As of yesterday, Invisible, the anthology collecting the essays written for Jim C. Hines’s guest writer series on representation and diversity in science fiction/fantasy, is live and available for purchase!
As this is the first time I’ve ever seen my name on the cover of a book, allow me at least one happy dance gif.
Writing my essay, “I Don’t See Color,” was a surprisingly difficult process, but I’m so very glad that I stuck with it (and that several people, notably Kat Tanaka Opopnik, Erin Tipton and my husband, Jesse Lex, lent their critical eyes and pushed me past those uncomfortable barriers). I’m incredibly proud and honored that the essay is a part of this collection highlighting why diversity and representation is important in SF/F. The perspectives shared here are deeply personal and in many instances, bring up issues that I had not considered or was even aware of – and that’s why I love SF/F so much. Because we learn about the world and our places in it in part through the stories we read, see and hear, these genres have incredible potential to widen the scope of our imaginations and expose us to an infinite variety of narratives and characters. These stories affect not only how we’re able to see each other, but how we see ourselves.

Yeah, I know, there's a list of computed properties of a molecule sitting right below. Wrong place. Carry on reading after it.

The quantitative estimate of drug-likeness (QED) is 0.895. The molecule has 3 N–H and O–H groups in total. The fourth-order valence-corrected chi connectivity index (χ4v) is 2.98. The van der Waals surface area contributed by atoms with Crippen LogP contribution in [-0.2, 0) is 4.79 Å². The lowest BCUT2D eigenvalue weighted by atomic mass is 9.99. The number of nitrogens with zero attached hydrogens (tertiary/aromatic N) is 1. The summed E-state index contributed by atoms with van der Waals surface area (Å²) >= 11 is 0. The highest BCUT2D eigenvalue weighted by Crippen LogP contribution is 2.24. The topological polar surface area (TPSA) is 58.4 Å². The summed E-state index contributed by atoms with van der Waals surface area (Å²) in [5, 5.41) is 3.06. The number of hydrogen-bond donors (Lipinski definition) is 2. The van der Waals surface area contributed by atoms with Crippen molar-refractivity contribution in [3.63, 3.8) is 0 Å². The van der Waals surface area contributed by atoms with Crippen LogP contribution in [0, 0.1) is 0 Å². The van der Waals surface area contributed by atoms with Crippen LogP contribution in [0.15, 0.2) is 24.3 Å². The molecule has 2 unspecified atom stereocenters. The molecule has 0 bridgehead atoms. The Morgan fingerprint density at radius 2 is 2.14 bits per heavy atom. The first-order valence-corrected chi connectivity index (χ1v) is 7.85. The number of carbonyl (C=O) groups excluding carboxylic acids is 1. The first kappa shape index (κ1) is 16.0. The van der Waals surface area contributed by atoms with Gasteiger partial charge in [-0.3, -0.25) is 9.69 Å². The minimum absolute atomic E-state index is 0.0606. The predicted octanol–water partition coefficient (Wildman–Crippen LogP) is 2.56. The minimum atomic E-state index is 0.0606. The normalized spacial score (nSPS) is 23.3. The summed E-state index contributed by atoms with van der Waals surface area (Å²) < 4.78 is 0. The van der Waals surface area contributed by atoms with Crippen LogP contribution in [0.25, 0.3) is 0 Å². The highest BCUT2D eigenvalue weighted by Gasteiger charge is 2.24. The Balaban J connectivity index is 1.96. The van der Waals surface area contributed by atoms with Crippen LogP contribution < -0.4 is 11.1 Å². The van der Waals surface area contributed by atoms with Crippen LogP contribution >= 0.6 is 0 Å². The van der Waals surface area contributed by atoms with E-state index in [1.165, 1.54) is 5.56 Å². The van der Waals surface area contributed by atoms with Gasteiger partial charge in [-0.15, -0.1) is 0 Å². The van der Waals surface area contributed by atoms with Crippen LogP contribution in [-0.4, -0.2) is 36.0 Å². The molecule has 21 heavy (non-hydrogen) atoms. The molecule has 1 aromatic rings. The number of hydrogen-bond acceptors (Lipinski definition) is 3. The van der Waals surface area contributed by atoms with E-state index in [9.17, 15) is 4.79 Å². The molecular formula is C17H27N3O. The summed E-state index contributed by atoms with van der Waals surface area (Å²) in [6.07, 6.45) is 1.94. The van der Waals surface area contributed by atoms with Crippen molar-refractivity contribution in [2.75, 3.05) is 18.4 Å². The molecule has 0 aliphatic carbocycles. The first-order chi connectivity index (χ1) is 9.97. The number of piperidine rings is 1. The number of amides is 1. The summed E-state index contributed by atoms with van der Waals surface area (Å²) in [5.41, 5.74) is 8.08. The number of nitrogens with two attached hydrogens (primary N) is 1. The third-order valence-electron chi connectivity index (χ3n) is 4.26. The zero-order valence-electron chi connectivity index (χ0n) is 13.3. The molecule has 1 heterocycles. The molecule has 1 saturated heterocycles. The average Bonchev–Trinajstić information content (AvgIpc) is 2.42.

The anthology contains a few new essays, including a forward by Alex Dally MacFarlane, whose excellent piece about ending the gender binary default in fiction is what inspired this whole project. The collection is $2.99 in e-format only, and available at:
All proceeds will go toward the Carl Brandon Society for Con or Bust. Which is fantastic, because this morning, Hines posted this on his Facebook page:
100 copies of the anthology sold in the first 24 hours! So please consider picking up a copy and urging others who you think would enjoy this anthology to do the same. Not only will you be treated to some amazing personal essays, you’ll be contributing to a good cause, too!
Thanks again to Hines for pulling this whole thing together. I hope this is just the first of many installments of this anthology, because there are so many other perspectives and voices on this subject that deserve to be heard, too.